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In a decision of December 13, 2016, recently published (4A_116/2016), the Swiss Supreme Court (“SC”), called on to decide on a request for the setting aside of an award by the Court of Arbitration for Sport (CAS), had to consider the compatibility of a third-party ownership (“TPO”) agreement with public policy under Swiss law. The SC considered that the TPO was not in material breach of public policy.
The facts forming the basis for the litigation are not very significant, but the SC’s analysis merits attention.
The dispute involved a professional football club (X) and an investment company (Z) from which X had obtained financing to acquire a player. In August 2012, X and Z had signed an Economic Rights Participation Agreement (“ERPA”), under which Z paid X €3 million in exchange for the transfer of 75% of the economic rights generated by the player. If the player was transferred, Z would be entitled to 75% of the value of the transaction and, in any case, to a minimum of €4,200,000. Having estimated the market value of the player at €8 million, the ERPA also included a clause under which Z could require X to sell the player if the offer was equal to or higher than such an amount, paying Z 75% of the transaction, an amount that X would have to pay Y if it were to reject the offer.
Subsequently, the parties entered into a second ERPA in relation to another player, in the same terms.
X transferred the players, and Z claimed the payment of €15 million from it. X paid a part (a total of €4.5 million), but a few months later started arbitral proceedings against Z before the Court of Arbitration for Sport (CAS), requesting that the ERPAs be declared invalid.
The CAS dismissed the claim, and X challenged the dismissal before the SC, requesting that the ruling by the CAS be set aside and invoking, as the sole grounds for the appeal, an alleged violation of material public policy in line with article 190.2 (e) of the Swiss Federal Act on private international law (“PILA”). Specifically, X alleged that the ERPAs were contrary to (i) article 27 of the Swiss Civil Code (“CC”) that forbids excessive agreements (the excessive nature being the commitment to pay 75% of the value of the transaction); (ii) article 157 of the Swiss Criminal Code in relation to usury; and (ii) article 20 of the Swiss Code of Obligations (“CO”) in relation to the nullity of agreements that are impossible, illegal or contrary to accepted customs (as the TPOs had been forbidden by FIFA rules since May 2015).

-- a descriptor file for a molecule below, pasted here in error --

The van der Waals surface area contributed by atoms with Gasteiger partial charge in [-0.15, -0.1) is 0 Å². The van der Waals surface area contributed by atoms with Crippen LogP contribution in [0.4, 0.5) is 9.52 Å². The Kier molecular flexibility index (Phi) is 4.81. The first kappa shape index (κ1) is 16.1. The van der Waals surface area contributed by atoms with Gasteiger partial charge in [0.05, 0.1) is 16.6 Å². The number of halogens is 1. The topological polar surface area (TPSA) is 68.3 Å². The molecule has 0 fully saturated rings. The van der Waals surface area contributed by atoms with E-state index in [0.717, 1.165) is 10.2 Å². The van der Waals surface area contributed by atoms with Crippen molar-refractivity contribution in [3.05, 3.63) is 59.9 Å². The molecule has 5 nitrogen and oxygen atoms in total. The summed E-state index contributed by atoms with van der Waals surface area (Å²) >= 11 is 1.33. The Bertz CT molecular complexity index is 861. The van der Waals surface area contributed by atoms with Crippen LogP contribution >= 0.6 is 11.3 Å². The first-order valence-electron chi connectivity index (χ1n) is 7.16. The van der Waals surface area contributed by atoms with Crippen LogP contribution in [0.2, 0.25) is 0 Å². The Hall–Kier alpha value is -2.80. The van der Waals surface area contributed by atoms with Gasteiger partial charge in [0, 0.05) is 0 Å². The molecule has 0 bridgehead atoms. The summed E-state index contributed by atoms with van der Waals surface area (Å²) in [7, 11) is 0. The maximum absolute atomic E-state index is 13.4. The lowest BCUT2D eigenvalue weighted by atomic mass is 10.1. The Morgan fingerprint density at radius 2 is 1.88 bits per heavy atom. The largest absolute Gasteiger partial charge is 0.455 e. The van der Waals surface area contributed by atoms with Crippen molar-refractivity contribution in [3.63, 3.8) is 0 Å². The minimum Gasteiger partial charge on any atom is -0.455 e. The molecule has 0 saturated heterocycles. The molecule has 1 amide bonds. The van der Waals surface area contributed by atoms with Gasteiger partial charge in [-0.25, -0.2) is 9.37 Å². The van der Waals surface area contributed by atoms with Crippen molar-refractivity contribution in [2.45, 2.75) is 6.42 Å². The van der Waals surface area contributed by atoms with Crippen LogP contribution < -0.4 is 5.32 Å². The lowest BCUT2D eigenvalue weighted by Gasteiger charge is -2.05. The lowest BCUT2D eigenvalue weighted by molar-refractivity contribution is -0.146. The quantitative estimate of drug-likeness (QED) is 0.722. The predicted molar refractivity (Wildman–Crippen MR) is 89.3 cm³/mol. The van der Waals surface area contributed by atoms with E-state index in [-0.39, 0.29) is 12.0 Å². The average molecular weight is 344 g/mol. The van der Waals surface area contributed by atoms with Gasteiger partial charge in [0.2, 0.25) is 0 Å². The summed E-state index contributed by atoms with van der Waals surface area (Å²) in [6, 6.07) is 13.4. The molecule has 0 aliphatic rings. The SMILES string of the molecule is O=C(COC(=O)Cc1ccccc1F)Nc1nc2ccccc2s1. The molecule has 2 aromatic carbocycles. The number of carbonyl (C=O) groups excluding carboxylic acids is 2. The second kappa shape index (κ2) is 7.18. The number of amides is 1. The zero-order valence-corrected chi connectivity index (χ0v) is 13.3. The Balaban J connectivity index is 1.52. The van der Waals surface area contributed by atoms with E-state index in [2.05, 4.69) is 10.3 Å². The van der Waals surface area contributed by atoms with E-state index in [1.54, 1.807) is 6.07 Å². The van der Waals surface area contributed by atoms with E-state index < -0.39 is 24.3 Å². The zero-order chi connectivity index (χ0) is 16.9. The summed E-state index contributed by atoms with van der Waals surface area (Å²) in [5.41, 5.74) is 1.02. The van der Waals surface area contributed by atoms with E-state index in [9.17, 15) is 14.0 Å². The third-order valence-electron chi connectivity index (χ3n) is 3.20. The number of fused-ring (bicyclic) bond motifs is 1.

In view of the strong political implications of this decision, in its analysis, the SC did not wish to argue whether the TPO was in line with accepted customs or whether the prohibition of the TPO introduced in May 2015 by article 18 (3) of the FIFA Regulations on the Status and Transfer of Players is valid.
However, the SC stated that, in any case, it would not be possible to adapt the public policy concept in article 190.2 (e) of the PILA on the basis of the industry in question (football in this case), because it would allow FIFA to define the meaning of public policy according to its own criteria.
The SC also indicated that although it had recognized the specific nature of international arbitration on sports matters in certain cases, it did not mean that it should establish a different sports-specific notion of public policy, unless it were to create genuine sports legislation, which would cause problems from the point of view of the division of powers between the legislative and the judicial branches.
In its analysis, the SC confirmed that the TPO was not contrary to the prohibition on usury of article 27 of the CC, or article 20 of the CO. In analyzing its compatibility with article 27 of the CC and article 20 of the CO, the SC stressed that X is an experienced professional football club and had itself financed its transactions through the TPO.
To conclude, although in this case the SC’s margin of discretion was very limited, as it dealt with an appeal against an international award, its analysis seems to tend towards recognition of the validity of the TPO from the standpoint of Swiss law.
In our opinion, however, the analysis could vary based on the circumstances of each specific case. Depending on the content of the TPO agreement, there may be a breach of (i) article 27 of the CC prohibiting excessive commitments; and (ii) article 28 of the CC protecting personality rights, including the right to economic development, which also applies to legal persons. For example, we could consider a TPO agreement with a percentage of economic rights transferred to the financing company that is so high that it could place the very existence of the club benefitting from the financing at risk.
Also we cannot rule out the fact that the results would have been different if this prohibition were to have been the object of analysis in a Swiss court with a broader discretionary scope, rather than an arbitration court.
Author: Marco Vedovatti
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